Histology and internal structure

Nerve cell bodies stained with basophilic dyes show numerous microscopic clumps of Nissl substance (named after German psychiatrist and neuropathologist Franz Nissl, 1860–1919), which consists of smooth endoplasmic reticulum and associated ribosomal RNA. The prominence of the Nissl substance can be explained by the fact that nerve cells are metabolically very active, and hence are involved in large amounts of protein synthesis.
The cell body of a neuron is supported by a complex meshwork of structural proteins called neurofilaments, which are assembled into larger neurofibrils. Some neurons also contain pigment granules, such as neuromelanin (a brownish-black pigment, byproduct of synthesis of catecholamines) and lipofuscin (yellowish-brown pigment that accumulates with age).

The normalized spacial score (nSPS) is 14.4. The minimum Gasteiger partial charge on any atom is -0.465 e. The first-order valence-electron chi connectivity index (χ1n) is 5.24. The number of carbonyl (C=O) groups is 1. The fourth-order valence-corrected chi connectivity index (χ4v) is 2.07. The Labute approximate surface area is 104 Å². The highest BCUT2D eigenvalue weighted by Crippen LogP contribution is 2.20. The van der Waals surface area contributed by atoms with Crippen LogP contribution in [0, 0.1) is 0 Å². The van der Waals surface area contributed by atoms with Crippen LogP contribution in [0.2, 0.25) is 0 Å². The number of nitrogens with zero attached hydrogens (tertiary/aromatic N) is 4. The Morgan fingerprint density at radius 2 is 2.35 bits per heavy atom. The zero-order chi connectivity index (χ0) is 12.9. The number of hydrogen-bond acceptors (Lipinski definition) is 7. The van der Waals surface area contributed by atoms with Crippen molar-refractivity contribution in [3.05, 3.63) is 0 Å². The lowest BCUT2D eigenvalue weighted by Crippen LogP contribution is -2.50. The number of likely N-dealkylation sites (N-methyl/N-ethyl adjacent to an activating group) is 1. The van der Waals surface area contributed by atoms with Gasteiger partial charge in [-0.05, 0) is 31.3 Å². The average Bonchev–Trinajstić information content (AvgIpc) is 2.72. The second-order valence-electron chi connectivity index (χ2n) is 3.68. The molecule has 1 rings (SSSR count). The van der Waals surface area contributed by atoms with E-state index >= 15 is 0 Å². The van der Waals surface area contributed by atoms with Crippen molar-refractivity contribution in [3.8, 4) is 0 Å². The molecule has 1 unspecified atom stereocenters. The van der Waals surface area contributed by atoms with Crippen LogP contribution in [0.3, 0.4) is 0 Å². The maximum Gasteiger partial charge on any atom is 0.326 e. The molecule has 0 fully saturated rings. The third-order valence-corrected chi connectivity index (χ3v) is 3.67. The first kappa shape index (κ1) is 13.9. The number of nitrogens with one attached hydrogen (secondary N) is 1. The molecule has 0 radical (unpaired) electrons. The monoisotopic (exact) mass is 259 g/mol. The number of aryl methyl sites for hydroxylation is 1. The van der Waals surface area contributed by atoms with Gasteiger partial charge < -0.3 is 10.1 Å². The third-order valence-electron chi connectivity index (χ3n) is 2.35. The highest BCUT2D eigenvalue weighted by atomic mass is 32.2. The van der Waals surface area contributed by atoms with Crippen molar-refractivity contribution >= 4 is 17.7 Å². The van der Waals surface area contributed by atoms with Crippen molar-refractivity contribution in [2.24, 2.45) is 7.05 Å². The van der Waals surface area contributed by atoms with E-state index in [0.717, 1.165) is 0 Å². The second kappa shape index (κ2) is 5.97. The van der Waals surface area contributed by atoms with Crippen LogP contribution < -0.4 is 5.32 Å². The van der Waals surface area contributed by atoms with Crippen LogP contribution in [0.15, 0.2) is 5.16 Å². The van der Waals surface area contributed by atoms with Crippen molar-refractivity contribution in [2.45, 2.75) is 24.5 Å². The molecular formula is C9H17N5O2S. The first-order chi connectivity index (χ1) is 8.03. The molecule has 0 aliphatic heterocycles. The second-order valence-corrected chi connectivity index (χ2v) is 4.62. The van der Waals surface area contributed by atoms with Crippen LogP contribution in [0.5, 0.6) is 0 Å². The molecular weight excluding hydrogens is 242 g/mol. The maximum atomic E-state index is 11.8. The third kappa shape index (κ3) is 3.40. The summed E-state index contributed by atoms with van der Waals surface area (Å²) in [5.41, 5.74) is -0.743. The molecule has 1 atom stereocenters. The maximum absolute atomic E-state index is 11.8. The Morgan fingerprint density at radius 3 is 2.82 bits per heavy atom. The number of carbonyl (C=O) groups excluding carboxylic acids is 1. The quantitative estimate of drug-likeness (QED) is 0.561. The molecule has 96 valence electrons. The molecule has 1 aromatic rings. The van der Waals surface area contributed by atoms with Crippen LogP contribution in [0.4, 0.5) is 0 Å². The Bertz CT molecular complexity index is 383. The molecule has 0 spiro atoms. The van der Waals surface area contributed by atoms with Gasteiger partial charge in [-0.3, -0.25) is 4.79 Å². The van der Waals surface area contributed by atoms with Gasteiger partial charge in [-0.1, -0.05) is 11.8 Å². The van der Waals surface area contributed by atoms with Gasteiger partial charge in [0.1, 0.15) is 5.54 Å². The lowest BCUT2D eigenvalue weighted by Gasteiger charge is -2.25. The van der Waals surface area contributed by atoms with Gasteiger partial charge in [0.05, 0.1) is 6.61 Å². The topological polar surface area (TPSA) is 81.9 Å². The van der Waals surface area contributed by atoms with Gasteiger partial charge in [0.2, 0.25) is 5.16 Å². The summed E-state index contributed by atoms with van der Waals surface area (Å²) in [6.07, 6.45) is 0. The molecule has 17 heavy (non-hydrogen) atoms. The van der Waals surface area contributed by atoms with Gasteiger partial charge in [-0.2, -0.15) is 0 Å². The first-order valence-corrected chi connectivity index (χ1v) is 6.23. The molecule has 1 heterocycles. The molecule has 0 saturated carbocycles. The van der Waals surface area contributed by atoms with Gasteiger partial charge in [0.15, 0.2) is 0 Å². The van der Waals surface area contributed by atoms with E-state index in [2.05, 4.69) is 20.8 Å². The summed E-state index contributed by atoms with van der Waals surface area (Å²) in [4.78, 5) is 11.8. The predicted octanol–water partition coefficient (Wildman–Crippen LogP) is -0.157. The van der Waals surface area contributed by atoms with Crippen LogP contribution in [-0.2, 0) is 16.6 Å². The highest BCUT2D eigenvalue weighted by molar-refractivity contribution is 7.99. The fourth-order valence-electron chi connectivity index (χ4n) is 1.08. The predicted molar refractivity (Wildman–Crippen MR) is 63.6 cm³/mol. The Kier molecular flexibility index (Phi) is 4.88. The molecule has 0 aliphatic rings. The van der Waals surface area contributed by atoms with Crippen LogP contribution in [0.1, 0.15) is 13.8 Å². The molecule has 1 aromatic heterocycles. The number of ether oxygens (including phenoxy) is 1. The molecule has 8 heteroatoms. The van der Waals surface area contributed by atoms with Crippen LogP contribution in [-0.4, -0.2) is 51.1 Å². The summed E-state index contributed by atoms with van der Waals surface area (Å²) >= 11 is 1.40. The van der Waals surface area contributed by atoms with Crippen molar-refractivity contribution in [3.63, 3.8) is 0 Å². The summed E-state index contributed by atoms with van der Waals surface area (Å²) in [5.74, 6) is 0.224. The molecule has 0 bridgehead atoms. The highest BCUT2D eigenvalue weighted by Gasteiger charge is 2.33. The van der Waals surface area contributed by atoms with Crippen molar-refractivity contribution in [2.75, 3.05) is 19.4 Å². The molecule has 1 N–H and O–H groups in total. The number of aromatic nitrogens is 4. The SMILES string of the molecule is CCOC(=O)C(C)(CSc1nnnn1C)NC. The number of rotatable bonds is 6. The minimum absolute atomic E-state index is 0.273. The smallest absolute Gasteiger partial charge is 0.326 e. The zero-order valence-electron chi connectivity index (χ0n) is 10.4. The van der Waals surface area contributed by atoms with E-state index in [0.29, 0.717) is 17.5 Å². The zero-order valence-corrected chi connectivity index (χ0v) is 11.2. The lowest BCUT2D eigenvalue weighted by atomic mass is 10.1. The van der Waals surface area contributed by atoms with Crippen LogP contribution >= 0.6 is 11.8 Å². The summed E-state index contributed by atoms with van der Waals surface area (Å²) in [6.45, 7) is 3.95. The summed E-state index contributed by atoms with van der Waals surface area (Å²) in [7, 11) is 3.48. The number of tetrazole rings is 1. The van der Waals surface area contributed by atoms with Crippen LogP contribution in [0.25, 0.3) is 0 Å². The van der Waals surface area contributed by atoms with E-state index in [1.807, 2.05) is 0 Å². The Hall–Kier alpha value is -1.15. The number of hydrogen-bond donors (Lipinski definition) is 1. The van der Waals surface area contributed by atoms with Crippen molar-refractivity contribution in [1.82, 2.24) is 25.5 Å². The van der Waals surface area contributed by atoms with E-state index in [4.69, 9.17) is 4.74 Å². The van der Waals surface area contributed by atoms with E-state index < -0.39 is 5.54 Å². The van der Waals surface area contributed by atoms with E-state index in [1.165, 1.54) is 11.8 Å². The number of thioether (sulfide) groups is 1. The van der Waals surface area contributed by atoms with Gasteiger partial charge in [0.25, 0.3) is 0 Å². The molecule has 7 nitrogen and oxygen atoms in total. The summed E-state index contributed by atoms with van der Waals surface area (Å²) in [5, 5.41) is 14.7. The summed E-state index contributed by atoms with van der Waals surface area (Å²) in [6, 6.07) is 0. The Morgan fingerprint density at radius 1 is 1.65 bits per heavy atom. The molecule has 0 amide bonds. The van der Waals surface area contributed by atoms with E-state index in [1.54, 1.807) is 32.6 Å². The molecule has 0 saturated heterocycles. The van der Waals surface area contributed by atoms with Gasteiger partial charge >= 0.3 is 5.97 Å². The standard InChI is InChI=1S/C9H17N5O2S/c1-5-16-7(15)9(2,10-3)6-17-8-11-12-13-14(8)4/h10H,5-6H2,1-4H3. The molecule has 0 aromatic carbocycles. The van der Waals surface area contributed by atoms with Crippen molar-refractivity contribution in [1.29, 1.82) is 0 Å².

There are different internal structural characteristics between axons and dendrites. Axons typically almost never contain ribosomes, except some in the initial segment. Dendrites contain granular endoplasmic reticulum or ribosomes, with diminishing amounts with distance from the cell body.

The neuron doctrine